Relish a taste of Hokkaido in Singapore at Hokkaido Izakaya!


Having gone to Japan twice in the past year, I must say that I miss the food already. When I was in Hokkaido, I had the privilege of stopping at cities across the island from Hakodate, to Kushiro and Obihiro. Each city, famed for its own selection of produce was unique to my heart. Fast forward to my dinner a week ago, Hokkaido Izakaya at 95 Tanjong Pagar Road is as the name suggests a casual Japanese bar restaurant that serves a selection of Hokkaido’s produce on its menu. The vegetables, cheeses and wines come from Furano City, the beef from Kamishihoro City, the seafood from Yakumo Town and the oysters from Akkeshi Town. While I have not been to each of these cities, the allure of sampling ingredients specially flown in for the menu is simply a tempting offer.

Hokkaido Izakaya is helmed by Head Chef Katsuyuki Sekiya, a native of Saitama. Formerly the Head Chef of Akane Japanese Restaurant (within the Japanese Association) since 2012, Chef Sekiya has since moved on to the Izakaya scene (an experience he has missed after moving to Singapore).

For me, an Izakaya experience is one where the food while good has to be accompanied by a boisterous crowd, and where drinks are freely enjoyed around the table. Call me a romantic, but the raw nature of the salaryman’s hangout is a departure from the more formal and sit down dinner affairs in Singapore’s restaurants. At Hokkaido Izakaya, the crowd’s vitality is easily spread from table to table, helped by the cozy and cramped seating arrangements.


As an accompaniment to a pint of beer or two, start off with some Cucumber with Salted Konbu Seaweed ($5++) or the more heartily flavoured Cream Cheese Marinated with Miso ($7++). Yet, for those who keen to go deeper into the blue, opt for the marinated scallop liver ($9++; available seasonally). I found the scallop liver to be buttery smooth, with a savoury sweetness well accentuated by the touches of sesame oil rubbed all over.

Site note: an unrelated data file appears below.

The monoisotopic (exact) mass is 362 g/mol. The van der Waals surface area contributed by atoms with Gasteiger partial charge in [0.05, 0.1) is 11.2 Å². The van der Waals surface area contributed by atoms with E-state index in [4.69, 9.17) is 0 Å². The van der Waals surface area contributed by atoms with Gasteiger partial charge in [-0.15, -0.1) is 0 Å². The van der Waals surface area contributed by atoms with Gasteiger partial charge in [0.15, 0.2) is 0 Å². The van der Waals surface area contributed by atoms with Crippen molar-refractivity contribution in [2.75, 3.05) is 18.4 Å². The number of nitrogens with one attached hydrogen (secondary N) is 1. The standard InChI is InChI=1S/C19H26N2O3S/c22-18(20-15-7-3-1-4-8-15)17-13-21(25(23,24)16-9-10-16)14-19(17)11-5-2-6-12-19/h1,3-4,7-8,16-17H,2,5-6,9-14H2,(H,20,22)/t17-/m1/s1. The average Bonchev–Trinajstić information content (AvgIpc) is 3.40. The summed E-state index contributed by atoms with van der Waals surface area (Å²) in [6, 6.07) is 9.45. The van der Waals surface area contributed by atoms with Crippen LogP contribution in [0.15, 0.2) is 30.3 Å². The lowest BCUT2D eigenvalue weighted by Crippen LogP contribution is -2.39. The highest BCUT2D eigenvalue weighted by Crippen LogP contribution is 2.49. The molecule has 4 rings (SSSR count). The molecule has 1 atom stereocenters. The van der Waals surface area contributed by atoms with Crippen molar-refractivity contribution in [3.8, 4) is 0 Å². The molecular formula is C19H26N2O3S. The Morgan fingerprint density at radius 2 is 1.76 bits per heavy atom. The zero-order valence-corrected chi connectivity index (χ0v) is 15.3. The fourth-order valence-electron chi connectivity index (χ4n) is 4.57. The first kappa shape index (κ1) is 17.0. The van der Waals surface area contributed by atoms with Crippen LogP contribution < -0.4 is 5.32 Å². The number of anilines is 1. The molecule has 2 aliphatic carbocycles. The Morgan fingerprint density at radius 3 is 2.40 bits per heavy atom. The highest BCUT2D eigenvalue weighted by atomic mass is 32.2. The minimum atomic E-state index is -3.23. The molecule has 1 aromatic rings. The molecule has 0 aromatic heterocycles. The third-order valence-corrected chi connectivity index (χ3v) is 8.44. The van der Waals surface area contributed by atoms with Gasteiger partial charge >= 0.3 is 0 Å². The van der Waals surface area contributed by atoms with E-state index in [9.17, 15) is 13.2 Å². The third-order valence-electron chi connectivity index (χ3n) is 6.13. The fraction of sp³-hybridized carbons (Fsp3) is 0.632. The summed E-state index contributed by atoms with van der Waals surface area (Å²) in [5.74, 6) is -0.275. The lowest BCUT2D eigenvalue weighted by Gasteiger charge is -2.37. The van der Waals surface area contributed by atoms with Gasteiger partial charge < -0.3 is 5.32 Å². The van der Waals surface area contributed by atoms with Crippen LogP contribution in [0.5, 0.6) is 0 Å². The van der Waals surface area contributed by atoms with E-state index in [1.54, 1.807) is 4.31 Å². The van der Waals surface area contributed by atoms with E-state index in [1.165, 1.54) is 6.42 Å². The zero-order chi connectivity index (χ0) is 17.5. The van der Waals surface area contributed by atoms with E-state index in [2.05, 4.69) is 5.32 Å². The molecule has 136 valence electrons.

However, it was the Japanese Omelette Mixed with Milk ($10++) that stood out. Served piping hot, the staff quickly spreads a thick cut of butter all over the egg, allowing the sweet butter to make an impression into the omelette’s crevices. The egg’s fluffiness, almost cotton and cloud like, is a delight to indulge in. Still, it might also be an excellent option to layer the omelette with a generous serving of mentaiko for that added, luxurious and flavourful touch.


Hokkaido potatoes are well featured on the menu here. Although it is not a native root crop, I have generally enjoyed my servings of Hokkaido potato. Somehow, the climate and soil produces a potato crop that is sweet, with a distinct touch of waxiness.


At Hokkaido Izakaya, these potatoes are used in the Potato Salad ($9++) or the Potato Croquette ($8++). The potato salad is served warm, and mashed and mixed upon presentation at the table – a hearty, creamy delight to indulge in and best for sharing.